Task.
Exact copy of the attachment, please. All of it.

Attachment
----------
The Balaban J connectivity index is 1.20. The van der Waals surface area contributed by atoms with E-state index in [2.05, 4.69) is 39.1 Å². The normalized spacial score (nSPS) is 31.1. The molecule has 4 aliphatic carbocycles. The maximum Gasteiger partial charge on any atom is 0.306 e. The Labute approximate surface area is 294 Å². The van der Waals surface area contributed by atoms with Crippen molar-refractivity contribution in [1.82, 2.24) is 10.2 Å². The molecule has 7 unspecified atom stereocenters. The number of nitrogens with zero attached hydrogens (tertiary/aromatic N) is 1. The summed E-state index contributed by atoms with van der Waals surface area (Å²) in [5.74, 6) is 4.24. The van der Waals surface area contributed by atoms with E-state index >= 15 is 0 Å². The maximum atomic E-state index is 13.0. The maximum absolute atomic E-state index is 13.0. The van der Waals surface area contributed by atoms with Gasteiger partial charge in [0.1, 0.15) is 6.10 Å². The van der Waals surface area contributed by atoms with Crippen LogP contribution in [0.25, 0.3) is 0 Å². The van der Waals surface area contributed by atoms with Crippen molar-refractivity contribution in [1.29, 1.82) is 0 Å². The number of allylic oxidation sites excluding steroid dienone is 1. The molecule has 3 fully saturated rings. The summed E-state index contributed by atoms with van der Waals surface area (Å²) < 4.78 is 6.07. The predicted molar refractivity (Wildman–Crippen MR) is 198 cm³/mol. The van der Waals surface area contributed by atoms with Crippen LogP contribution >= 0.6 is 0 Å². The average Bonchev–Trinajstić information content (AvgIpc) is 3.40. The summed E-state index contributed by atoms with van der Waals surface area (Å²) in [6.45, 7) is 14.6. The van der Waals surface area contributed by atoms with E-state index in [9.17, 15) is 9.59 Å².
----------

The Balaban J connectivity index is 1.20. The van der Waals surface area contributed by atoms with E-state index in [2.05, 4.69) is 39.1 Å². The normalized spacial score (nSPS) is 31.1. The molecule has 4 aliphatic carbocycles. The maximum Gasteiger partial charge on any atom is 0.306 e. The Labute approximate surface area is 294 Å². The van der Waals surface area contributed by atoms with Crippen molar-refractivity contribution in [1.82, 2.24) is 10.2 Å². The molecule has 7 unspecified atom stereocenters. The number of nitrogens with zero attached hydrogens (tertiary/aromatic N) is 1. The summed E-state index contributed by atoms with van der Waals surface area (Å²) in [5.74, 6) is 4.24. The van der Waals surface area contributed by atoms with E-state index >= 15 is 0 Å². The maximum atomic E-state index is 13.0. The maximum absolute atomic E-state index is 13.0. The van der Waals surface area contributed by atoms with Gasteiger partial charge in [0.1, 0.15) is 6.10 Å². The van der Waals surface area contributed by atoms with Crippen LogP contribution in [0.25, 0.3) is 0 Å². The van der Waals surface area contributed by atoms with Crippen molar-refractivity contribution in [1.29, 1.82) is 0 Å². The number of allylic oxidation sites excluding steroid dienone is 1. The molecule has 3 fully saturated rings. The summed E-state index contributed by atoms with van der Waals surface area (Å²) < 4.78 is 6.07. The predicted molar refractivity (Wildman–Crippen MR) is 198 cm³/mol. The van der Waals surface area contributed by atoms with Crippen LogP contribution >= 0.6 is 0 Å². The average Bonchev–Trinajstić information content (AvgIpc) is 3.40. The summed E-state index contributed by atoms with van der Waals surface area (Å²) in [6.45, 7) is 14.6. The van der Waals surface area contributed by atoms with E-state index in [9.17, 15) is 9.59 Å².